The spleen, though considered for many years the “forgotten organ”, is well visualized in imaging of the left hypochondriac region of the abdomen [1]. The spleen has a wide range of functions, as it is the body’s larger filter of blood, produces white blood cells and antibodies, and removes microorganisms and inadequate red blood cells [2]. This diverse range of functions of the spleen predisposes it to involvement in a variety of diseases, including immunological, infectious, hematopoietic, storage disorders, and, ultimately, also oncological diseases [3][4]. These can lead to an overwork of the spleen that increases in size, i.e., splenomegaly [3]. Splenomegaly and hypersplenism could also be consequences of chronic liver diseases, through the development of portal hypertension [5]. Furthermore, the spleen can be affected by primary neoplasms, categorized as nonlymphoid and lymphoid, and can serve as a secondary target for metastases, particularly from melanoma, breast, and lung cancers [6]. Imaging modalities such as ultrasound (US), computed tomography (CT), magnetic resonance imaging (MRI), and positron emission tomography (PET) enable radiologists to visualize the spleen’s anatomy and detect gross abnormalities [1]. However, these modalities fail when it comes to capturing the intricate and subtle variations occurring at the microscopic level, which may have the potential to deeply transform our understanding of spleen physiology and pathology.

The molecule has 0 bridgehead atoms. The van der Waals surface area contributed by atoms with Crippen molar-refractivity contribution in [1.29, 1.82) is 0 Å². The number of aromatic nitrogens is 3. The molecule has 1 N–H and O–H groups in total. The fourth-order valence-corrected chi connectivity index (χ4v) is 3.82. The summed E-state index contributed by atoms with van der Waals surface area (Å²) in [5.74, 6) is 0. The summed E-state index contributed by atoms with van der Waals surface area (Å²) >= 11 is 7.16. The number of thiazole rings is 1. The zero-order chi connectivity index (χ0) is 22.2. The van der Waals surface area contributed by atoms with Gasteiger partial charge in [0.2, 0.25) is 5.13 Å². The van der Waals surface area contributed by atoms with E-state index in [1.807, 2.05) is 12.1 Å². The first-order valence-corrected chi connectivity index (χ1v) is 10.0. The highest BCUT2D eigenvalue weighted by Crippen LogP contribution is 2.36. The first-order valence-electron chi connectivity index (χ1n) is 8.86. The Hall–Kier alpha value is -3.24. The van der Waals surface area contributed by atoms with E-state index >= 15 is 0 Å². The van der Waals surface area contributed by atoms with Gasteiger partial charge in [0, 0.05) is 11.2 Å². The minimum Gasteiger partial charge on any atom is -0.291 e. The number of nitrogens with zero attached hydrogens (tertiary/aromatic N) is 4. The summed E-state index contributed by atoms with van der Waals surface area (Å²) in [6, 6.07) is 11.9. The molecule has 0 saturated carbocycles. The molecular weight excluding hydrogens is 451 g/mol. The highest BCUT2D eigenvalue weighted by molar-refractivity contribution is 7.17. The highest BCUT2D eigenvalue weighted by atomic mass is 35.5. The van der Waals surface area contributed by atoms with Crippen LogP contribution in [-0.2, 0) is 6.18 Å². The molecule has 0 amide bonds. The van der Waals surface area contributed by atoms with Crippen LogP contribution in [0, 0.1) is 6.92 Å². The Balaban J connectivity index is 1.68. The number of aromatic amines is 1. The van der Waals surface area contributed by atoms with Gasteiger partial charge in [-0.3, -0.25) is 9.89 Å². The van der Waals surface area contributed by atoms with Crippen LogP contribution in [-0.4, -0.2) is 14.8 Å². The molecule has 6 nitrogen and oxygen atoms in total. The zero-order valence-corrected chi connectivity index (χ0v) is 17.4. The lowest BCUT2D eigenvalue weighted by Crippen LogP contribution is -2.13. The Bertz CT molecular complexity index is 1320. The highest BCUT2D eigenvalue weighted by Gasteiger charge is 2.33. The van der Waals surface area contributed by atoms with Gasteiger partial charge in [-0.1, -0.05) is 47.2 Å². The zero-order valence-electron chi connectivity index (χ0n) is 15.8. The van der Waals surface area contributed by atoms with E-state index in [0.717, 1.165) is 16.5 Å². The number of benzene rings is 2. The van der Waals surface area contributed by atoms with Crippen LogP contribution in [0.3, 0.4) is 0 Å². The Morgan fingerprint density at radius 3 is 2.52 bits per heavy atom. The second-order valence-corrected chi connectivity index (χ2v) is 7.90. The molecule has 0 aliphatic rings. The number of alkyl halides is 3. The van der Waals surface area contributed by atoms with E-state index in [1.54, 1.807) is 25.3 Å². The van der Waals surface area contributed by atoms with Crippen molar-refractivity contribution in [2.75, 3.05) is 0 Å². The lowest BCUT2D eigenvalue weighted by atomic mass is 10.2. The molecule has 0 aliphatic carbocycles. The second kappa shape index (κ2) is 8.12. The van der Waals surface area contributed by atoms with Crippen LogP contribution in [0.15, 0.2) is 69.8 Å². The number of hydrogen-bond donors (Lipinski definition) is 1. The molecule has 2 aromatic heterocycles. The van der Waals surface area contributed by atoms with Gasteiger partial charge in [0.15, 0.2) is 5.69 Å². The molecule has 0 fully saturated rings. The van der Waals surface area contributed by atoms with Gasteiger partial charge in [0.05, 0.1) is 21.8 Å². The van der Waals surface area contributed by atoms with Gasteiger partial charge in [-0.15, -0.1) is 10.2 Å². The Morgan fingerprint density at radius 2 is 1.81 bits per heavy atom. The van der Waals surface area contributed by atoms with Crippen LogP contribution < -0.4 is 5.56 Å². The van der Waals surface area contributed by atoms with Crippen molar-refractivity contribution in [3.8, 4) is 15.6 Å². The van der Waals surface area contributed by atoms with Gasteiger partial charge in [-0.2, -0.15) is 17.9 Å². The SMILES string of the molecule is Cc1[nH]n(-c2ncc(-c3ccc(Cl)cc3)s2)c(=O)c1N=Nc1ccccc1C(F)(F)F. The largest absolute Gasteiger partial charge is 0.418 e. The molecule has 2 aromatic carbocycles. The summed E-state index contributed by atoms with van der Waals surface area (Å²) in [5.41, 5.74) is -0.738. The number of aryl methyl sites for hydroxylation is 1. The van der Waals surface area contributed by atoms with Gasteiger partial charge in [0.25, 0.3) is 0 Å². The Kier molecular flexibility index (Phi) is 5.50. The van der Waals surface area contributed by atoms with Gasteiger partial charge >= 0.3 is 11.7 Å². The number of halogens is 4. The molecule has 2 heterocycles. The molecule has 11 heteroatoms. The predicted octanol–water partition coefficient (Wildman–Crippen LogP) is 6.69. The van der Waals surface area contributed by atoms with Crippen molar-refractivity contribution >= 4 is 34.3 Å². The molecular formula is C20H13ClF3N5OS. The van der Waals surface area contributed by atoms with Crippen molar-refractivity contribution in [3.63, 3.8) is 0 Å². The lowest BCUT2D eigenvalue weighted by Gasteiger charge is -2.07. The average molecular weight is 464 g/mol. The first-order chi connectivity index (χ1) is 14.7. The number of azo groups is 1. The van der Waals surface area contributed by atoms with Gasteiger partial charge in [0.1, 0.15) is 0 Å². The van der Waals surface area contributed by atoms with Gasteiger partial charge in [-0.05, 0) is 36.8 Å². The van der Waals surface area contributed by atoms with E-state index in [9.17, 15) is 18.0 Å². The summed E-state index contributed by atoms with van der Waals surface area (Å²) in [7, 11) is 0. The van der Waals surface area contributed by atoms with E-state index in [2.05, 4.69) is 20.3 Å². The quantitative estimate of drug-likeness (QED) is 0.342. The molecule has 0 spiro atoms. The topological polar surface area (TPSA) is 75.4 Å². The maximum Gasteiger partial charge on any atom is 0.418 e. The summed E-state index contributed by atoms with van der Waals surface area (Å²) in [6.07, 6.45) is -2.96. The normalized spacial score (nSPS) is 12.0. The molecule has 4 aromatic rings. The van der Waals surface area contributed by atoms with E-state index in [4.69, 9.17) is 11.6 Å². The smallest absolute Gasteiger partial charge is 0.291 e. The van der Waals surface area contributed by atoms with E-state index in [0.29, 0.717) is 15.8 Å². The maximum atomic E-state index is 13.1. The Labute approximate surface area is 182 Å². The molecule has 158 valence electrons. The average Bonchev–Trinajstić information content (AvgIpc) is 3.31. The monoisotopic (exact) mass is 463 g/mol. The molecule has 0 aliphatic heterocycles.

Radiomics, defined as the high-throughput extraction of a huge number of quantitative features from medical images, presents an innovative approach to capture these subtle variations and overcome the limitations of traditional imaging [7][8]. The radiomic approach typically involves several key steps, including image segmentation, normalization, feature extraction, model creation, and validation (Figure 1).